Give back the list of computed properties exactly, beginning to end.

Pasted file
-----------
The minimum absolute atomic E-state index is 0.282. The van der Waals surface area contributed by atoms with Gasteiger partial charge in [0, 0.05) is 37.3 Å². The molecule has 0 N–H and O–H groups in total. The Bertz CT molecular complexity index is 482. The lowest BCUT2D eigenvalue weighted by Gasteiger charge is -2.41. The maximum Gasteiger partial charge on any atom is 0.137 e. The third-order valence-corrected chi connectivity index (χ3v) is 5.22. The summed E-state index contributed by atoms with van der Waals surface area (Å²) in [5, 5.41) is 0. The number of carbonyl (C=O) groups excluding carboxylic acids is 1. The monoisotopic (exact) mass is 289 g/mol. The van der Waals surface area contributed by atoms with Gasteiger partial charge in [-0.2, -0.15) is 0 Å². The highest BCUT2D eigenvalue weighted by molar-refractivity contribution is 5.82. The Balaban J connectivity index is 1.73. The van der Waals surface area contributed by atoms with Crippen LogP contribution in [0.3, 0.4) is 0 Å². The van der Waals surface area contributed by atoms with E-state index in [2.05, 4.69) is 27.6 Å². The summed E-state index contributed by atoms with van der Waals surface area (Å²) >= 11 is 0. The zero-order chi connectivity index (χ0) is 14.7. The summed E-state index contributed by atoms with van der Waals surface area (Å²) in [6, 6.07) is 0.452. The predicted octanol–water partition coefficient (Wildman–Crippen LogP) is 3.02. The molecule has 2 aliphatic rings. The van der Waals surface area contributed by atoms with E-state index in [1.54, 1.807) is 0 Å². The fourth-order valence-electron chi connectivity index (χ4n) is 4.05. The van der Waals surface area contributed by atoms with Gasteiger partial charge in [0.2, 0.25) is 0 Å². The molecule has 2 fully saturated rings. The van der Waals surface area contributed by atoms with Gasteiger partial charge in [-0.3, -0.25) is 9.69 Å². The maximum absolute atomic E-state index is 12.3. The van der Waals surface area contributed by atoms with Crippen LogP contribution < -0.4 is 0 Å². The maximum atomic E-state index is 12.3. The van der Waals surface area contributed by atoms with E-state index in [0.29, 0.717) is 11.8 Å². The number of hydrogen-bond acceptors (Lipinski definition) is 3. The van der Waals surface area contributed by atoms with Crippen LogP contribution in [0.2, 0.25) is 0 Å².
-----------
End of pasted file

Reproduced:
The minimum absolute atomic E-state index is 0.282. The van der Waals surface area contributed by atoms with Gasteiger partial charge in [0, 0.05) is 37.3 Å². The molecule has 0 N–H and O–H groups in total. The Bertz CT molecular complexity index is 482. The lowest BCUT2D eigenvalue weighted by Gasteiger charge is -2.41. The maximum Gasteiger partial charge on any atom is 0.137 e. The third-order valence-corrected chi connectivity index (χ3v) is 5.22. The summed E-state index contributed by atoms with van der Waals surface area (Å²) in [5, 5.41) is 0. The number of carbonyl (C=O) groups excluding carboxylic acids is 1. The monoisotopic (exact) mass is 289 g/mol. The van der Waals surface area contributed by atoms with Gasteiger partial charge in [-0.2, -0.15) is 0 Å². The highest BCUT2D eigenvalue weighted by molar-refractivity contribution is 5.82. The Balaban J connectivity index is 1.73. The van der Waals surface area contributed by atoms with Crippen LogP contribution in [0.3, 0.4) is 0 Å². The van der Waals surface area contributed by atoms with E-state index in [2.05, 4.69) is 27.6 Å². The summed E-state index contributed by atoms with van der Waals surface area (Å²) >= 11 is 0. The zero-order chi connectivity index (χ0) is 14.7. The summed E-state index contributed by atoms with van der Waals surface area (Å²) in [6, 6.07) is 0.452. The predicted octanol–water partition coefficient (Wildman–Crippen LogP) is 3.02. The molecule has 2 aliphatic rings. The van der Waals surface area contributed by atoms with E-state index in [1.54, 1.807) is 0 Å². The fourth-order valence-electron chi connectivity index (χ4n) is 4.05. The van der Waals surface area contributed by atoms with Gasteiger partial charge in [0.2, 0.25) is 0 Å². The molecule has 2 fully saturated rings. The van der Waals surface area contributed by atoms with Gasteiger partial charge in [-0.3, -0.25) is 9.69 Å². The maximum absolute atomic E-state index is 12.3. The van der Waals surface area contributed by atoms with Crippen LogP contribution < -0.4 is 0 Å². The maximum atomic E-state index is 12.3. The van der Waals surface area contributed by atoms with E-state index in [0.29, 0.717) is 11.8 Å². The number of hydrogen-bond acceptors (Lipinski definition) is 3. The van der Waals surface area contributed by atoms with Crippen LogP contribution in [0.2, 0.25) is 0 Å².